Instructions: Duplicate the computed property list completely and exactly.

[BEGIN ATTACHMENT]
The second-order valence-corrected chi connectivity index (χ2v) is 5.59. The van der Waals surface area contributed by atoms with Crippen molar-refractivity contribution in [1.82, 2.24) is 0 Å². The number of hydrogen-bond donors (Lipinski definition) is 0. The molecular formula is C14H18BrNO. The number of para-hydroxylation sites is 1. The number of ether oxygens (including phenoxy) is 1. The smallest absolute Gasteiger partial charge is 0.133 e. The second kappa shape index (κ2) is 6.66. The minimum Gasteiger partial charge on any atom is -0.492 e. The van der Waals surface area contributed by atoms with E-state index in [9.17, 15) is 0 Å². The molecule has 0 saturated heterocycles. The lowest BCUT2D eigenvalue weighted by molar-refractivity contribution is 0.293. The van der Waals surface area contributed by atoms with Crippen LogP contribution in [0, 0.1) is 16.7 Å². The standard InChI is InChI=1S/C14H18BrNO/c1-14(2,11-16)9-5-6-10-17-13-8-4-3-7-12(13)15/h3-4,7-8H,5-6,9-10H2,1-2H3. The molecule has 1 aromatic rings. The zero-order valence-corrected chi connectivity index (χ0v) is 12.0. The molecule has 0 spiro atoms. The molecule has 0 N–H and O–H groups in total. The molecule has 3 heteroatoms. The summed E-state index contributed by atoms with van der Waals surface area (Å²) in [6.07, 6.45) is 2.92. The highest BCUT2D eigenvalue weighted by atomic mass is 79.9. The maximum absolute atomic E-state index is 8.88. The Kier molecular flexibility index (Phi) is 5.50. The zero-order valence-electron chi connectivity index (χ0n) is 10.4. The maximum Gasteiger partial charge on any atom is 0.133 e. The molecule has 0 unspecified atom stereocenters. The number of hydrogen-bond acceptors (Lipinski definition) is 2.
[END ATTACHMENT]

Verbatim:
The second-order valence-corrected chi connectivity index (χ2v) is 5.59. The van der Waals surface area contributed by atoms with Crippen molar-refractivity contribution in [1.82, 2.24) is 0 Å². The number of hydrogen-bond donors (Lipinski definition) is 0. The molecular formula is C14H18BrNO. The number of para-hydroxylation sites is 1. The number of ether oxygens (including phenoxy) is 1. The smallest absolute Gasteiger partial charge is 0.133 e. The second kappa shape index (κ2) is 6.66. The minimum Gasteiger partial charge on any atom is -0.492 e. The van der Waals surface area contributed by atoms with E-state index in [9.17, 15) is 0 Å². The molecule has 0 saturated heterocycles. The lowest BCUT2D eigenvalue weighted by molar-refractivity contribution is 0.293. The van der Waals surface area contributed by atoms with Crippen LogP contribution in [0, 0.1) is 16.7 Å². The standard InChI is InChI=1S/C14H18BrNO/c1-14(2,11-16)9-5-6-10-17-13-8-4-3-7-12(13)15/h3-4,7-8H,5-6,9-10H2,1-2H3. The molecule has 1 aromatic rings. The zero-order valence-corrected chi connectivity index (χ0v) is 12.0. The molecule has 0 spiro atoms. The molecule has 0 N–H and O–H groups in total. The molecule has 3 heteroatoms. The summed E-state index contributed by atoms with van der Waals surface area (Å²) in [6.07, 6.45) is 2.92. The highest BCUT2D eigenvalue weighted by atomic mass is 79.9. The maximum absolute atomic E-state index is 8.88. The Kier molecular flexibility index (Phi) is 5.50. The zero-order valence-electron chi connectivity index (χ0n) is 10.4. The maximum Gasteiger partial charge on any atom is 0.133 e. The molecule has 0 unspecified atom stereocenters. The number of hydrogen-bond acceptors (Lipinski definition) is 2.